Gretchen Rubin in conversation with Deborah Tannen
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Gretchen Rubin‘s recent release, The Four Tendencies, considers what happens when people respond to Epicurus’ simple question: “How do I respond to expectations?” and explores how understanding your own response can help you make better decisions, meet deadlines, suffer less stress, and engage more effectively.
Gretchen is also the author of the bestselling books The Happiness Project, Happier at Home, Better than Before, and Outer Order, Inner Calm. She’s also written a bestselling biography of Winston Churchill, Forty Ways to Look at Winston Churchill, and one of John Kennedy, Forty Ways to Look at JFK. She also hosts a popular, award-winning podcast, “Happier with Gretchen Rubin” and a blog, where she writes about her daily adventures in happiness and habit-formation. She is also a regular columnist for O, The Oprah Magazine and makes regular appearances on CBS This Morning. Before turning to writing, Gretchen had a career in law. A graduate of Yale and Yale Law School, she clerked for Justice Sandra Day O’Connor and was editor-in-chief of the Yale Law Journal. She lives in New York City with her husband and two daughters.
Deborah Tannen’s newest release, Finding My Father: His Century-Long Journey from World War I Warsaw and My Quest to Follow, traces her father’s life from turn-of-the-century Warsaw to New York City in an intimate memoir about family, memory, and the stories we tell.
Deborah is University Professor and Professor of Linguistics at Georgetown University and author of many books and articles about how the language of everyday conversation affects relationships. She is best known as the author of the New York Times Bestseller, You Just Don’t Understand: Women and Men in Conversation. This is the book that brought gender differences in communication style to the forefront of public awareness. In addition to her eight books for general audiences, Deborah is author or editor of sixteen books and over one hundred articles for scholarly audiences. She is also a frequent guest on television and radio news and has been featured in and written for most major newspapers and magazines, including The New York Times, The Washington Post, The Atlantic, HuffPost, Newsweek, Time, USA Today, People, and The Harvard Business Review. She lives with her husband in the Washington, D.C., area.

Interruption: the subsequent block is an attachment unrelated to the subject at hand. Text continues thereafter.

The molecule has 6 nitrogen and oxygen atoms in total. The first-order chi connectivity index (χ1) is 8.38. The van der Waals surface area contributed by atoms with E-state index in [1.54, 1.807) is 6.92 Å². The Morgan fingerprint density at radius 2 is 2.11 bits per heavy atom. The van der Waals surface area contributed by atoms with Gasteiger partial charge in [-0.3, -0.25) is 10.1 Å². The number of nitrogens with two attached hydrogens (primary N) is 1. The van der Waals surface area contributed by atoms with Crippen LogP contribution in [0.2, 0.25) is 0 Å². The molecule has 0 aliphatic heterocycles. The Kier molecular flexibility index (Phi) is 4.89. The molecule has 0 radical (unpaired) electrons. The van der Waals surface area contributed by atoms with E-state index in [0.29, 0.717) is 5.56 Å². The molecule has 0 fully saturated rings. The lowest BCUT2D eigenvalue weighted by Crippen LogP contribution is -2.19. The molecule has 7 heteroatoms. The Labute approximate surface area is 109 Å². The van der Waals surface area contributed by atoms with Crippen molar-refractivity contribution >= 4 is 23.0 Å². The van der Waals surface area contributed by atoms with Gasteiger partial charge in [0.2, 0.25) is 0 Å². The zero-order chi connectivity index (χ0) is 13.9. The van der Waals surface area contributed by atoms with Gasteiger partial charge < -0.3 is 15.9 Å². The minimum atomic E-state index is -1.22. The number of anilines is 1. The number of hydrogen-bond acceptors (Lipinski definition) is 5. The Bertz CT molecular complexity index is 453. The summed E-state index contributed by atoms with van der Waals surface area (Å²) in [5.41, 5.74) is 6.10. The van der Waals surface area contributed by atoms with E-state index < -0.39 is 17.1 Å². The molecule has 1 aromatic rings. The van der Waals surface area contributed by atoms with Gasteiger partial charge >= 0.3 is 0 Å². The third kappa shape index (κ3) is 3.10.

“We must exercise ourselves in the things which bring happiness, since, if that be present, we have everything, and, if that be absent, all our actions are directed toward attaining it.”
A personal note from Gretchen.
Sent following her Conversations With Authors session.
Thanks to Catherine, Deborah, and everyone who watched our conversation! And a special thanks to people who submitted questions – we couldn’t get to all of them, alas, but I think we covered many.
We’re all looking forward so eagerly to the day when we can all meet in person, but video lets us meet in different ways, so I’m grateful for the technology that lets us come together virtually.
I’ve been reading so many great books lately. I highly recommend Susanna Clark’s Piranesi, Alison Bechdel’s Fun Home, Roxane Gay’s Hunger, Marguerite Yourcenar’s Memoirs of Hadrian, David Eagleman’s Livewired, Bernardine Evaristo’s Girl, Woman, Other, Susan Burton’s Empty, Zora Neale Hurston’s Dust Tracks on a Road, Stanislas’s Dehaene’s Reading in the Brain, Octavia Butler’s Wild Seed, Michael Pollan’s How to Change Your Mind…
Well, I could keep going! Reading is my favorite thing to do, and my second-favorite thing to do is to recommend the books I love. On the Happier with Gretchen Rubin podcast, we’re challenging ourselves and listeners to read for 21 minutes every day in 2021. Join #Read21in21! Many people know they’re happier when they read consistently, but have trouble making time for it. This challenge is a way to get back in the habit of reading.